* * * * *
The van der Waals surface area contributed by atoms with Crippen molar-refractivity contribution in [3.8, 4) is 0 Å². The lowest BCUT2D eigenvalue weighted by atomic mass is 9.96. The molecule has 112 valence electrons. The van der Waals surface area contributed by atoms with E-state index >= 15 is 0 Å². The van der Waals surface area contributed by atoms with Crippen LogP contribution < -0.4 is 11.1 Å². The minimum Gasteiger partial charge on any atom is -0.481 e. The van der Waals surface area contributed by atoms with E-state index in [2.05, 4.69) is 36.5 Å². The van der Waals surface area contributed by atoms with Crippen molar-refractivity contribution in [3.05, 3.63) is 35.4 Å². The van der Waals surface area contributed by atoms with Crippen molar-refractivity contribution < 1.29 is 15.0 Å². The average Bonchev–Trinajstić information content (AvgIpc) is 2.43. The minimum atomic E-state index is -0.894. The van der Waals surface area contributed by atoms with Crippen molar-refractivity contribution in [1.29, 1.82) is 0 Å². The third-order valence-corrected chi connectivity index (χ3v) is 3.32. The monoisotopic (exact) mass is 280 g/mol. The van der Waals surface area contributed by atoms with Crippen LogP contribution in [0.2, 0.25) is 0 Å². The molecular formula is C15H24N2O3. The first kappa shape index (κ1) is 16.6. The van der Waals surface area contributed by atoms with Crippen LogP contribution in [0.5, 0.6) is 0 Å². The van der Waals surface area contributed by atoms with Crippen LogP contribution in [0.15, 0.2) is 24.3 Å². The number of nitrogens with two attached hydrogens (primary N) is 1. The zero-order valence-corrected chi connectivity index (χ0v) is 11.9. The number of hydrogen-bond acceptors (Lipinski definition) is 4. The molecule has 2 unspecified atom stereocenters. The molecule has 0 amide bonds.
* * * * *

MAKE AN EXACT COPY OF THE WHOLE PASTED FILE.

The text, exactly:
The van der Waals surface area contributed by atoms with Crippen molar-refractivity contribution in [3.8, 4) is 0 Å². The lowest BCUT2D eigenvalue weighted by atomic mass is 9.96. The molecule has 112 valence electrons. The van der Waals surface area contributed by atoms with E-state index >= 15 is 0 Å². The van der Waals surface area contributed by atoms with Crippen LogP contribution < -0.4 is 11.1 Å². The minimum Gasteiger partial charge on any atom is -0.481 e. The van der Waals surface area contributed by atoms with E-state index in [2.05, 4.69) is 36.5 Å². The van der Waals surface area contributed by atoms with Crippen molar-refractivity contribution in [3.05, 3.63) is 35.4 Å². The van der Waals surface area contributed by atoms with Crippen molar-refractivity contribution < 1.29 is 15.0 Å². The average Bonchev–Trinajstić information content (AvgIpc) is 2.43. The minimum atomic E-state index is -0.894. The van der Waals surface area contributed by atoms with Crippen molar-refractivity contribution in [1.29, 1.82) is 0 Å². The third-order valence-corrected chi connectivity index (χ3v) is 3.32. The monoisotopic (exact) mass is 280 g/mol. The van der Waals surface area contributed by atoms with Crippen LogP contribution in [0.2, 0.25) is 0 Å². The molecular formula is C15H24N2O3. The first kappa shape index (κ1) is 16.6. The van der Waals surface area contributed by atoms with Crippen LogP contribution in [0.5, 0.6) is 0 Å². The van der Waals surface area contributed by atoms with Crippen LogP contribution in [0.15, 0.2) is 24.3 Å². The number of nitrogens with two attached hydrogens (primary N) is 1. The zero-order valence-corrected chi connectivity index (χ0v) is 11.9. The number of hydrogen-bond acceptors (Lipinski definition) is 4. The molecule has 2 unspecified atom stereocenters. The molecule has 0 amide bonds.